In summary: Inexpensive, low powered HVLP turbospray paint systems are limited to simple paints applied at a fairly thin low viscosity. As your demand for professional end results increases so does the quality of equipment needed as well as higher powered HVLP turbospray (turbine) finishing systems provide not only more available air pressure but also features that will provide monitored adjustable power, equipment longevity, knowledgeable housing design around the motor, and an air hose that can absorb daily wear and tear with the smoothest flow of air.
Importance of Design:
Turbospray (turbine) motor housing: Extremely important is the size of the case around the motor, louvered vents and quality of air filtration and circulation. Apollo case design incorporates the highest number of louvered vents, oversized QuadraClean air filters and case design that permits increased air movement and circulation. This interprets to cooler running temperatures and increased equipment longevity.
Turbospray (turbine) motors produce warm air from motor friction. It is important to ventilate this warm air. This is a shortcoming of most other turbospray (turbine) systems manufactured. Additionally, limited ventilation and poor quality air filtration can lead to premature failure of the system.
Air hose quality and design is also important. It needs to be of a material that can withstand solvents and withstand crushing. Internally the air hose needs to be smooth to permit a smooth flow of air delivery. Apollo provides air hose ruggedness, appropriate hose length for specific applications and crush resistant design with an internal steel helix.
The Apollo Atomizer 7500 series spray gun has been noted for flawless design for HVLP turbospray finishing systems. It has multi-faceted features. It can accept any size bottom cup or gravity cup or can be used in a production setting with a pressure pot and a fluid hose. The Atomizer has won multiple awards for design and performance. It is the primary spray gun supplied with all Apollo professional HVLP turbospray (turbine) finishing systems.
It is unfortunate that many manufacturers advertise and project their HVLP turbospray finishing systems as professional when they really are not. They are designed for occasional painters and often for easy to apply paints and coatings. They also falsely advertise that all units will spray every paint. This too is not true or accurate. While it may be possible to spray a more difficult paint through a lower priced and lower powered system, it will require a significant viscosity compromise to reduce the paint to spray properly. Over reduction could compromise the quality and desired results.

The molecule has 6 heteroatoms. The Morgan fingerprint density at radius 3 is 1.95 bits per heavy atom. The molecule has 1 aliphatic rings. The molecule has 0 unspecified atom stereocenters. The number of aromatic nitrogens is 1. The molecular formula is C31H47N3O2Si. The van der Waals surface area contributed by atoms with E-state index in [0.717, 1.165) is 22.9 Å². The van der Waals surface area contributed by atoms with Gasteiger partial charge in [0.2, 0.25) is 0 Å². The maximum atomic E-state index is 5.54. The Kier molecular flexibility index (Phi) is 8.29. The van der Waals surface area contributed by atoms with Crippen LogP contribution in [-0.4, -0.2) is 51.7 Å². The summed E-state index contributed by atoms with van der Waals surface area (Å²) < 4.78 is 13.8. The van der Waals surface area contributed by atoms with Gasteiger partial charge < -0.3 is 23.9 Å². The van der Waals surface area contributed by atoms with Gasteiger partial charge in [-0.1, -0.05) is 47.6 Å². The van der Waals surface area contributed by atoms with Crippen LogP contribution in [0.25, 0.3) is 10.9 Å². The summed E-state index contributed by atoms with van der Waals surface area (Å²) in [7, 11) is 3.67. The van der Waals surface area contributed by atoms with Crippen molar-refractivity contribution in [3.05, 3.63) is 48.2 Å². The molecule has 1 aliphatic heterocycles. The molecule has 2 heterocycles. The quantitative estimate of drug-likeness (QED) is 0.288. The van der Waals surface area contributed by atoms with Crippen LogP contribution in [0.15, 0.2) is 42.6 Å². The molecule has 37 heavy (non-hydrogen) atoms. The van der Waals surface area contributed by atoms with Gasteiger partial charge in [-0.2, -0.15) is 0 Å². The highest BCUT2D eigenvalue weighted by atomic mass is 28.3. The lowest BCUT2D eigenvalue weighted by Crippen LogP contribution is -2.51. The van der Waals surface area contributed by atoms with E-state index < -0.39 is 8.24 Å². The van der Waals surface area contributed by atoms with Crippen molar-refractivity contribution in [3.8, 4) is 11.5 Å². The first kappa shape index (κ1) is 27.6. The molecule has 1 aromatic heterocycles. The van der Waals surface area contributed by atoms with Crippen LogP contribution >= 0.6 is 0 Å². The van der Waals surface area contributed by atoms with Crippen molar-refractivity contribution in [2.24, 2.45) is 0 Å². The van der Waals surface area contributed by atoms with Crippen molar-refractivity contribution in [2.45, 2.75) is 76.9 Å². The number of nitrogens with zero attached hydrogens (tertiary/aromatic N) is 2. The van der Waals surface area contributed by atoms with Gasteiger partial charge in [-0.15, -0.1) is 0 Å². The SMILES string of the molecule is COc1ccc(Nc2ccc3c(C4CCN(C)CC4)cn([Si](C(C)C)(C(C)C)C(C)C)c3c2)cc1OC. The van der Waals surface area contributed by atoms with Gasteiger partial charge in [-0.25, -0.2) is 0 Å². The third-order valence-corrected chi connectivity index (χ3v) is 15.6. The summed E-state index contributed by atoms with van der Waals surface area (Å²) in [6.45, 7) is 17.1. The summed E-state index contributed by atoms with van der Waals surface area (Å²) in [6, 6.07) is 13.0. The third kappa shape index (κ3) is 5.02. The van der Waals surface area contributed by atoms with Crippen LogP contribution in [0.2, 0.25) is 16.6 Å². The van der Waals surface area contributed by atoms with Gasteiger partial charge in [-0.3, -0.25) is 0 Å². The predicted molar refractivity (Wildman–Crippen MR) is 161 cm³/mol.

It is important to note that Apollo has designed their various product series for their intended market. Apollo has fully addressed each market segment with an appropriate series and HVLP spray gun.
Questions from our Readers:
- At what point do I fill nail holes with putty?
- It’s more efficient to use widely available Color Putty or similar product to fill small nail or brad holes in furniture after the sealer coat has been applied than it is to use wood putty before applying the stain and finish.
There are three reasons.
First, using Color Putty after the sealer coat but before the topcoat is much faster. With a little putty on your finger, you can move from one hole to the next very quickly, wiping off the excess as you go.
Second, you don’t have to wait for the putty to dry before sanding smooth as you do with either water-based or solvent-based wood putty.
Third, you have a much better idea of the matching color to use after you have applied a coat of finish than you do on the raw wood before applying a stain or finish.
- Can I remove wine stains from unfinished wood?
- Here are two methods for removing stains caused by spilled red wine on unfinished wood—for example, on a butcher-block countertop.
- Mix some Oxi-Clean with water to make a paste and put it on the affected area. Check after a few minutes to be sure it’s doing something. If so, leave it for a short time until the wine stain is removed.
2. Scrub the wood with a scouring powder, such as Ajax, that contains a little chlorine bleach.
If either of these methods leaves a lighter spot on the wood, apply the cleaning solution to the entire surface so it will be an even color.
Following is a question that has been asked many times.
- What is the difference between dyes and pigments?
- The difference between a dye and a pigment is that dye dissolves in a liquid and pigment doesn’t. Therefore, dye doesn’t settle in a can or jar, but pigment does and has to be stirred back into suspension before using.
Dyes are available in powder and liquid form. If in powder form, you have to dissolve the dye in the appropriate liquid—usually water, alcohol or acetone. Instructions will tell you which. In liquid form, dyes are available concentrated (for you to thin), and already thinned with the appropriate liquid.
What makes dyes and pigments confusing is that they can be used together in a stain, and they often are in common off-the-shelf stains available in paint stores and home centers.
This doesn’t cause any problem for application, and it doesn’t make much difference for appearance. But you need to be aware that the dye part of a stain can bleach out in sunlight, leaving only the pigment part remaining. This will almost always change the appearance of the stain on the wood quite noticeably.
Take a Break and Have Some Fun!
See how many words you can find. Look for words horizontally and vertically. You can print this page, including the puzzle, work offline and then highlight words as you find them.
Mix and Spray